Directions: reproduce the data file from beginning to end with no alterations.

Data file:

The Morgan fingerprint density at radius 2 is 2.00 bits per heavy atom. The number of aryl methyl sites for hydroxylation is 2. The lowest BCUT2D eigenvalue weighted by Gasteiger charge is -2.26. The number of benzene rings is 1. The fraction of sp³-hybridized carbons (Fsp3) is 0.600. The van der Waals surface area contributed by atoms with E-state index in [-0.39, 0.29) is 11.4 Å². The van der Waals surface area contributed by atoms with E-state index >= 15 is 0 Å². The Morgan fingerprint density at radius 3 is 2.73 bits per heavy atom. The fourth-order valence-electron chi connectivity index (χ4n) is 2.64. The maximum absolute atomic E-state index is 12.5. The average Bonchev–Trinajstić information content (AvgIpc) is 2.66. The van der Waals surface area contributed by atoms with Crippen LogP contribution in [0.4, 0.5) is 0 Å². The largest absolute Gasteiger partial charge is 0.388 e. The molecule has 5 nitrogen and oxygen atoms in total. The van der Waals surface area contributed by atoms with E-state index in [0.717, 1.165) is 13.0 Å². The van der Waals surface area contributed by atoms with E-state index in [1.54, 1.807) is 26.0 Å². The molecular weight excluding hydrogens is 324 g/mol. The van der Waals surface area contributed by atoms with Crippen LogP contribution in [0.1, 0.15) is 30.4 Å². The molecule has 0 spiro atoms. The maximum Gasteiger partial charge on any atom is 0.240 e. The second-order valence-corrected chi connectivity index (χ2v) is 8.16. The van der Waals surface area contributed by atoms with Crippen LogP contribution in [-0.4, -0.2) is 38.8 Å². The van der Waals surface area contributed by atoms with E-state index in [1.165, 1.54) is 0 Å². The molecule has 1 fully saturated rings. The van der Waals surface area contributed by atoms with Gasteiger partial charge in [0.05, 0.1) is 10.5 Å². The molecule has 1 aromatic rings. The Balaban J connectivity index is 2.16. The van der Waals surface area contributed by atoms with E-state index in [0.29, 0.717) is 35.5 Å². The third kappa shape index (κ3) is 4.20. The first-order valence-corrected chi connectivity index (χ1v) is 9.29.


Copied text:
The Morgan fingerprint density at radius 2 is 2.00 bits per heavy atom. The number of aryl methyl sites for hydroxylation is 2. The lowest BCUT2D eigenvalue weighted by Gasteiger charge is -2.26. The number of benzene rings is 1. The fraction of sp³-hybridized carbons (Fsp3) is 0.600. The van der Waals surface area contributed by atoms with E-state index in [-0.39, 0.29) is 11.4 Å². The van der Waals surface area contributed by atoms with E-state index >= 15 is 0 Å². The Morgan fingerprint density at radius 3 is 2.73 bits per heavy atom. The fourth-order valence-electron chi connectivity index (χ4n) is 2.64. The maximum absolute atomic E-state index is 12.5. The average Bonchev–Trinajstić information content (AvgIpc) is 2.66. The van der Waals surface area contributed by atoms with Crippen LogP contribution in [0.4, 0.5) is 0 Å². The largest absolute Gasteiger partial charge is 0.388 e. The molecule has 5 nitrogen and oxygen atoms in total. The van der Waals surface area contributed by atoms with E-state index in [0.717, 1.165) is 13.0 Å². The van der Waals surface area contributed by atoms with E-state index in [1.54, 1.807) is 26.0 Å². The molecular weight excluding hydrogens is 324 g/mol. The van der Waals surface area contributed by atoms with Crippen LogP contribution in [0.1, 0.15) is 30.4 Å². The molecule has 0 spiro atoms. The maximum Gasteiger partial charge on any atom is 0.240 e. The second-order valence-corrected chi connectivity index (χ2v) is 8.16. The van der Waals surface area contributed by atoms with Crippen LogP contribution in [-0.4, -0.2) is 38.8 Å². The van der Waals surface area contributed by atoms with E-state index in [1.165, 1.54) is 0 Å². The molecule has 1 fully saturated rings. The van der Waals surface area contributed by atoms with Gasteiger partial charge in [0.05, 0.1) is 10.5 Å². The molecule has 1 aromatic rings. The Balaban J connectivity index is 2.16. The van der Waals surface area contributed by atoms with E-state index in [0.29, 0.717) is 35.5 Å². The third kappa shape index (κ3) is 4.20. The first-order valence-corrected chi connectivity index (χ1v) is 9.29.